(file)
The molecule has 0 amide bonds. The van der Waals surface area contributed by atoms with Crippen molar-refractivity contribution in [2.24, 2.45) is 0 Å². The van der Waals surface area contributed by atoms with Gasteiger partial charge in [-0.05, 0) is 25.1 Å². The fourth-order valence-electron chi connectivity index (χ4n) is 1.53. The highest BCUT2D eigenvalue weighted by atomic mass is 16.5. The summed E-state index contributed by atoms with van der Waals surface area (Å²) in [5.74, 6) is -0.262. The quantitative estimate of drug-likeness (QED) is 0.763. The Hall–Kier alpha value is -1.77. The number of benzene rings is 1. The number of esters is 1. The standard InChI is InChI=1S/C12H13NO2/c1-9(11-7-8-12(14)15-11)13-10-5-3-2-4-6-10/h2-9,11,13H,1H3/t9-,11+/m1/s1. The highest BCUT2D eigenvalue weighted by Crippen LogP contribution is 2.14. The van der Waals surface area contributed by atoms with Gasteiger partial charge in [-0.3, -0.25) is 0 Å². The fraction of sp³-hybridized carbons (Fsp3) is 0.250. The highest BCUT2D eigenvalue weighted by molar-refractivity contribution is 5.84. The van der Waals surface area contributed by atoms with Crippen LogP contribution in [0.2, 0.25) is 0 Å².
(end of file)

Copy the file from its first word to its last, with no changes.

The molecule has 0 amide bonds. The van der Waals surface area contributed by atoms with Crippen molar-refractivity contribution in [2.24, 2.45) is 0 Å². The van der Waals surface area contributed by atoms with Gasteiger partial charge in [-0.05, 0) is 25.1 Å². The fourth-order valence-electron chi connectivity index (χ4n) is 1.53. The highest BCUT2D eigenvalue weighted by atomic mass is 16.5. The summed E-state index contributed by atoms with van der Waals surface area (Å²) in [5.74, 6) is -0.262. The quantitative estimate of drug-likeness (QED) is 0.763. The Hall–Kier alpha value is -1.77. The number of benzene rings is 1. The number of esters is 1. The standard InChI is InChI=1S/C12H13NO2/c1-9(11-7-8-12(14)15-11)13-10-5-3-2-4-6-10/h2-9,11,13H,1H3/t9-,11+/m1/s1. The highest BCUT2D eigenvalue weighted by Crippen LogP contribution is 2.14. The van der Waals surface area contributed by atoms with Gasteiger partial charge in [-0.3, -0.25) is 0 Å². The fraction of sp³-hybridized carbons (Fsp3) is 0.250. The highest BCUT2D eigenvalue weighted by molar-refractivity contribution is 5.84. The van der Waals surface area contributed by atoms with Crippen LogP contribution in [0.2, 0.25) is 0 Å².